In some cases, if the rupture of the membranes is larger, the mother may feel a slight snap and then have the sensation that a warm liquid comes out of her vagina and runs down her legs without being able to stop it. Keep in mind that the amount of amniotic fluid around week 37 is around 800 ml, which will come out gradually when this bag is torn.
The amount of amniotic fluid that comes out of the vagina can also be influenced by the position of the mother. This is because the baby can put pressure on the area where the rupture is with his head and thus regulate the flow of fluid.
6. Will I feel pain when my water breaks?
The membranes of the amniotic sac don’t have nerve endings, so this process is painless. Now, if the sac breaks while you’re also experiencing contractions, you’ll experience pain, but it will be due to another cause.
7. Are there contractions when my water breaks?
You won’t necessarily experience contractions when your water breaks and this depends on the moment in which it occurs (before or after the onset of labor). For this reason, many women who are hospitalized for having broken water, end up having their labor induced.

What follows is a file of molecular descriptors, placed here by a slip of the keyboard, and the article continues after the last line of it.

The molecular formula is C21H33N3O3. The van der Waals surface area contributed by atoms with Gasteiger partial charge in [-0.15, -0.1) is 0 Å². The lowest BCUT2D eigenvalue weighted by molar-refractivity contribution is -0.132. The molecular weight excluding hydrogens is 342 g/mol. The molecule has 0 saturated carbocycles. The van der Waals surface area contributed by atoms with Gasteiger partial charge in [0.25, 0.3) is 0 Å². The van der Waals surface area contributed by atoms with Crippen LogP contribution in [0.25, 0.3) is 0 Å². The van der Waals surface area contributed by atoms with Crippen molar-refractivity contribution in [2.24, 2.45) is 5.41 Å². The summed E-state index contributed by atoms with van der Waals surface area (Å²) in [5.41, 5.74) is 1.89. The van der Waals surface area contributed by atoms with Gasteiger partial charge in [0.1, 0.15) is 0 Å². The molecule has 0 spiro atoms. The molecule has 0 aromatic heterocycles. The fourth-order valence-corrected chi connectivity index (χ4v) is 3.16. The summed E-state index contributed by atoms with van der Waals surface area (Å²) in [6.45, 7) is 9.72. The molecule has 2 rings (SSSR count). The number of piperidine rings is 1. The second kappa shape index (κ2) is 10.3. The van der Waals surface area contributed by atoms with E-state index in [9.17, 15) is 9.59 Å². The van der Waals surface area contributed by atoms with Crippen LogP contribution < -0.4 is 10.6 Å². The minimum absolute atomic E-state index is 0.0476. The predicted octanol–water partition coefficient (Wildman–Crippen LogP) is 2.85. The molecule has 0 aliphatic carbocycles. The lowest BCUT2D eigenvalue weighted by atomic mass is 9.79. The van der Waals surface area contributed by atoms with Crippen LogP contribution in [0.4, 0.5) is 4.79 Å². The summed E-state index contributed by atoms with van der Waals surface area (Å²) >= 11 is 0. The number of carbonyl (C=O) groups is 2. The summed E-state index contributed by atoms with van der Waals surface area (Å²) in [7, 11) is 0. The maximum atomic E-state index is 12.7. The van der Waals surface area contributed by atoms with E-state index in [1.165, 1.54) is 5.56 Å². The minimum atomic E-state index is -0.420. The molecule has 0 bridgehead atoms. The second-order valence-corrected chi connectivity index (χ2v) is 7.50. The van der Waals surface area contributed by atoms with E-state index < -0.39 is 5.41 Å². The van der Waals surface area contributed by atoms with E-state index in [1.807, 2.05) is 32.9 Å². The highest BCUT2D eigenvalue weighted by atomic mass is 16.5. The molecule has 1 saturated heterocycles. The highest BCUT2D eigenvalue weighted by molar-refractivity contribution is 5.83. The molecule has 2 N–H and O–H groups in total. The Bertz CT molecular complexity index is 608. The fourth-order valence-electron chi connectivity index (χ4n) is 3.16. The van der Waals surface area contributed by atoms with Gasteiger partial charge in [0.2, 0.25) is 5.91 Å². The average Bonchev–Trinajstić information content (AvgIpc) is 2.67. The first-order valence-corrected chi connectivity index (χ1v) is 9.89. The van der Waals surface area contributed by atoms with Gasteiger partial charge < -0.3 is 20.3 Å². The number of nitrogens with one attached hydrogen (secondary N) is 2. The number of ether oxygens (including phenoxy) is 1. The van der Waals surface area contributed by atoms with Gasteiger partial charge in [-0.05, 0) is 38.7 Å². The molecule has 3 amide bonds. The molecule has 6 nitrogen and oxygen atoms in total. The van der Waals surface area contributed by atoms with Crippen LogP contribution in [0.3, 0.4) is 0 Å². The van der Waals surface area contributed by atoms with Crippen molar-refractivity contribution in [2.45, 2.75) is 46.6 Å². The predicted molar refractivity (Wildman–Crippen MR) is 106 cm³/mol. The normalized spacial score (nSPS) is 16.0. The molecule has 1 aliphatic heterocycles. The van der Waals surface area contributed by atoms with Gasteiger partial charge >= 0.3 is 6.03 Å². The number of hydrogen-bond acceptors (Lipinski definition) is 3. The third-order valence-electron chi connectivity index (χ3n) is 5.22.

Most often, when contractions begin, the pressure to which the uterus is subjected causes the sac to break spontaneously and release the liquid contained within it.
8. How can I be sure my water broke?
If you suspect that your water broke and you’re in the last weeks of pregnancy, then you should go to the hospital to make sure that this actually happened. However, there’s no rush!
If the liquid is transparent, odorless, and you’re 37 weeks or older, you can take this symptom calmly and go to the health center after a few hours, as your baby will take a few more hours to arrive. Don’t forget to write down the time when your water broke, because this is a piece of information that your doctor or midwife may ask you for.